The book is an analysis of the media industry, and the various ways in which our news is distorted to create or maintain a particular world-view.

We believe we have a free press. What Herman and Chomsky show is that the press is effectively a propaganda outlet for the state-corporate interpretation of events.

The phrase “the manufacture of consent” was originally used by Walter Lipmann in his 1922 book Public Opinion. In fact the term “public opinion” when used by Lipmann is a euphemism for propaganda, since the book is about the control and manipulation of public opinion, not about attempting to follow it.

Lipmann’s basic idea is that the “bewildered herd” have to be lead by a political elite who use the power of the mass media to construct a version of reality which is in the interests of the elite. The book is a detailed exposition of how this can be achieved. It remains an influential book in the Public Relations industry.

Dodgy dossiers

We all remember the ways in which the news was spun in the run-up to the invasion of Iraq in 2003: the weapons of mass destruction deployed within 45 minutes, Saddam Hussein seeking nuclear material from Niger and all the rest, none of which turned out to be true.

You also may remember that when Tony Blair appeared before the Iraq inquiry he said that he would have taken us to war anyway, regardless of the excuse.

The reason I am reminding you of this is that we are again subject to a propaganda onslaught, this time about the nuclear threat posed by Iran.

A new International Atomic Energy Agency report talks of the “possible existence of undeclared nuclear facilities and material” in Iran.

On the basis of this George Osborne has just announced that Britain will stop business transactions with all Iranian banks, while the USA is putting sanctions on its petrochemical industry.

It’s that small word “possible” I would like to draw your attention to.

In fact the report acknowledges that low-grade nuclear material produced as a by-product of Iran’s atomic energy programme is accounted for and is not being diverted for weapons manufacture.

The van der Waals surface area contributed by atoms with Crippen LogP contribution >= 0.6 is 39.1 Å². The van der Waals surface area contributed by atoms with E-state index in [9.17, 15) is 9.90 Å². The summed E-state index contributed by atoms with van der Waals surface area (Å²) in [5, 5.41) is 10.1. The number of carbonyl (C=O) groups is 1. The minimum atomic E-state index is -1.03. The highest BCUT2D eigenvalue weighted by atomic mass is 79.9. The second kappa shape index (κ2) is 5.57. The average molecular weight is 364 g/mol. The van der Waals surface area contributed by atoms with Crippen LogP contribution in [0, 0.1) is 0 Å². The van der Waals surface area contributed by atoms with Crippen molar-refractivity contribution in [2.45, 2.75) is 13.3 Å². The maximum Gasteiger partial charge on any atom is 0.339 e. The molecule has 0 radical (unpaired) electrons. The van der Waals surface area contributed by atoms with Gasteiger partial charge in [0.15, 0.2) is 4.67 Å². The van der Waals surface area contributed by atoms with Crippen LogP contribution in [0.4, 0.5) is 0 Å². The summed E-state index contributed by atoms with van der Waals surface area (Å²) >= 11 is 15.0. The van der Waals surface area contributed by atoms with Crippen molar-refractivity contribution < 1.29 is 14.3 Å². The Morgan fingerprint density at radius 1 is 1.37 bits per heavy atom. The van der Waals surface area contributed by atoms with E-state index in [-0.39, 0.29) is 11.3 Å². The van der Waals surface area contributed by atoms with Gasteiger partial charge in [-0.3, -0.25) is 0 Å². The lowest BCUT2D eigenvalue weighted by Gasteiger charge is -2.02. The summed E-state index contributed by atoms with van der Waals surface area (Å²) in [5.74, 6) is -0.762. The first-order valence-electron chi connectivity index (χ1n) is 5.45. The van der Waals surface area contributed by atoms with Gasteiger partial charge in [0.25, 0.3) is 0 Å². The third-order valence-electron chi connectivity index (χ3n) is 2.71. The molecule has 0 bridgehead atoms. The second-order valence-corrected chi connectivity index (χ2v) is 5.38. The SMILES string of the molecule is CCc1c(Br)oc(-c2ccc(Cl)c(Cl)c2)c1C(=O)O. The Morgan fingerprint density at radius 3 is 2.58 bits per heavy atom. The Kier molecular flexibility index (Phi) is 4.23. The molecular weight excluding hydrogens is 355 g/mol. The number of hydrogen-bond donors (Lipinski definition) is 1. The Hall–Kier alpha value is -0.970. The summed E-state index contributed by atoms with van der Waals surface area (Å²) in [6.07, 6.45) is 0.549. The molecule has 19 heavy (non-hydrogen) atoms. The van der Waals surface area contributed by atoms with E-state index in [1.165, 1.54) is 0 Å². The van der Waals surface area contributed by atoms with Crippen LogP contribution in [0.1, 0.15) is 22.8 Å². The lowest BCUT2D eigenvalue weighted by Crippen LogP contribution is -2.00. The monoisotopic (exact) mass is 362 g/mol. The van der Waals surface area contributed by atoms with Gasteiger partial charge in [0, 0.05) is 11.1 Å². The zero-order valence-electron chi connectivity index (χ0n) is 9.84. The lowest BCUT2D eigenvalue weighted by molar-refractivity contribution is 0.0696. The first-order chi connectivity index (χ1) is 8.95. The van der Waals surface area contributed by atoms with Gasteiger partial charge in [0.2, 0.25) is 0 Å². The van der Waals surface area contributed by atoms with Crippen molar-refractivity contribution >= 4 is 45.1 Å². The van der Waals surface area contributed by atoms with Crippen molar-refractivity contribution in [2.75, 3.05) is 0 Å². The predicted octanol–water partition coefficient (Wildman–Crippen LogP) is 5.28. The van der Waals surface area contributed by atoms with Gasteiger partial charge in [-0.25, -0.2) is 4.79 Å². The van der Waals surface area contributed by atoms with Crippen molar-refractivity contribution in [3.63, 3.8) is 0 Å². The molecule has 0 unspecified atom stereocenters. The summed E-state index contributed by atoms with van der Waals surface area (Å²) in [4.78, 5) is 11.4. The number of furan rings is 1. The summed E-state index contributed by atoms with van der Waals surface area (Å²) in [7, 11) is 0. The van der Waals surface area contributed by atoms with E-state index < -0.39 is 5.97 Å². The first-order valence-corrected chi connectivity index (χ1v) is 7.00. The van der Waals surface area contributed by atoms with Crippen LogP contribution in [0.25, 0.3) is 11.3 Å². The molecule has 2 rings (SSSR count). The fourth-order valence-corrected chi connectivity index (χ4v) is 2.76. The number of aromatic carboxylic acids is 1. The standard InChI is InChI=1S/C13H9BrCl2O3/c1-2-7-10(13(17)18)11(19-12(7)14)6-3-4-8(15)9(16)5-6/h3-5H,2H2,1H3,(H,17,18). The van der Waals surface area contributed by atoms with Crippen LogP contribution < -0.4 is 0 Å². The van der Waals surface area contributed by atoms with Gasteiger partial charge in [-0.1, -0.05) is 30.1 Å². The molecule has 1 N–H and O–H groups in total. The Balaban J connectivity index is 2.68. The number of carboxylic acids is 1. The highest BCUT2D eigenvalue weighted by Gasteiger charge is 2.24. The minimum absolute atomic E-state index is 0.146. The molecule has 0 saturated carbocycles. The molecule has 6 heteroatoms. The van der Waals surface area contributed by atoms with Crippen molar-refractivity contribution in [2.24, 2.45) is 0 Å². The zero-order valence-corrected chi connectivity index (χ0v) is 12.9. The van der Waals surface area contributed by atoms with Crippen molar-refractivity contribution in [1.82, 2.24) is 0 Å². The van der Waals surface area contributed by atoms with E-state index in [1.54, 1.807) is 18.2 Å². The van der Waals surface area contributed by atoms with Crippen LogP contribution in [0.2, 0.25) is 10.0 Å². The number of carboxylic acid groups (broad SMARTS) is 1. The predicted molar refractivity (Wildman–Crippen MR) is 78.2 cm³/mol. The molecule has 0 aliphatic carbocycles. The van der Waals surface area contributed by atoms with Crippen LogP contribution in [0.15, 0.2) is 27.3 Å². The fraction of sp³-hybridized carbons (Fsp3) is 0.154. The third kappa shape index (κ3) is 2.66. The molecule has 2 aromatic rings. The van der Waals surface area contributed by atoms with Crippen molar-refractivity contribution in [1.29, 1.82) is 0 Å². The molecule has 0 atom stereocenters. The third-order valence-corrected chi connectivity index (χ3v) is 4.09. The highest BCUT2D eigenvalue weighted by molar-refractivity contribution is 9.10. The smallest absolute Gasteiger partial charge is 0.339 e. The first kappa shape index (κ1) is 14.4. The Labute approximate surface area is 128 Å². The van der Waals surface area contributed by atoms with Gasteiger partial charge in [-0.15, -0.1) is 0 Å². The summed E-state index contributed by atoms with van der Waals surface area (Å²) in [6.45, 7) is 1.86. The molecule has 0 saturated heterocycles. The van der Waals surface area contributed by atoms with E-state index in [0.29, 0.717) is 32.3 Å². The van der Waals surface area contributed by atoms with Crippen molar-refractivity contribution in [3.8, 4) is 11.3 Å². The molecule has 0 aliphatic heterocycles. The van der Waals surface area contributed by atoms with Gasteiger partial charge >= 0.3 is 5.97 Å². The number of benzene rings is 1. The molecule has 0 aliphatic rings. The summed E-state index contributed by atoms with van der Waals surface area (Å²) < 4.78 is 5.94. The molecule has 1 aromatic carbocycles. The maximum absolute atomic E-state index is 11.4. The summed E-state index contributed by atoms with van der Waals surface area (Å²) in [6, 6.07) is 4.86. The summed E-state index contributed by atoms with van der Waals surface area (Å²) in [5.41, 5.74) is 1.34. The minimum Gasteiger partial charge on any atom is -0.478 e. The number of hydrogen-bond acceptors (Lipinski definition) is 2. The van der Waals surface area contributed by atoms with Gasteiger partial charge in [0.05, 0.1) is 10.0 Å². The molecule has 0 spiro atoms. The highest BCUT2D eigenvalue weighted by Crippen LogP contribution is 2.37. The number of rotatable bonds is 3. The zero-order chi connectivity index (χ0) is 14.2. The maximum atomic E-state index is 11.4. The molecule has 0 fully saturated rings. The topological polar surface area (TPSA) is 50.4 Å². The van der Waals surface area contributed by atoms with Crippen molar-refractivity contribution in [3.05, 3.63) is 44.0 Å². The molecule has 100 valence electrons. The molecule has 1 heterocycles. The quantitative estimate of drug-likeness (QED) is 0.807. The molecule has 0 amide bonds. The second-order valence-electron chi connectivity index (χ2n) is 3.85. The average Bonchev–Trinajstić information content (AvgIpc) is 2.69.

Nothing has substantially changed since the last IAEA report, with the exception of material from a solitary laptop, allegedly supplied to the Agency by a Western intelligence source, whose provenance has not been established.

All of this is following on from that frankly insane report in October about a plot to kill the Saudi Arabian ambassador using hired Mexican drug-trafficking assassins.

It’s at this point that I’d like to remind you of the dodgy dossier – information gleaned from a disaffected taxi driver, and cut and pasted from the internet – which made up the bulk of evidence in the run-up to the war on Iraq.

This is what Herman and Chomsky are referring to when they talk of “the manufacture of consent”. This kind of information doesn’t have to be true, it merely has to be repeated often enough and loud enough for people to start to believe that it is true.


Now let’s strip away the rhetoric and look at the facts.

Since 1945 the United States has invaded or been involved in conflicts in70 separate countries.

Iran has invaded no country in the last 200 years.

The United States has military forces stationed in 150 countries around the world, including Iraq, Afghanistan and the Gulf States, all of which border Iran.

Iran has no armies stationed anywhere outside its own territory.

Twice since the Second World War the United States has made direct military interventions on Iranian soil: once in the form of a coup de’etat against the democratically elected Prime Minister, Mohammed Mossadegh, in 1953, and once by backing Iraq’s brutal and bloody invasion in 1980, during which chemical weapons were deployed.

Iran has never invaded the United States.

The United States has an arsenal of 5,113 nuclear warheads.

Iran has no nuclear weapons.

I’ll leave it up to you to work out who the actual threat is.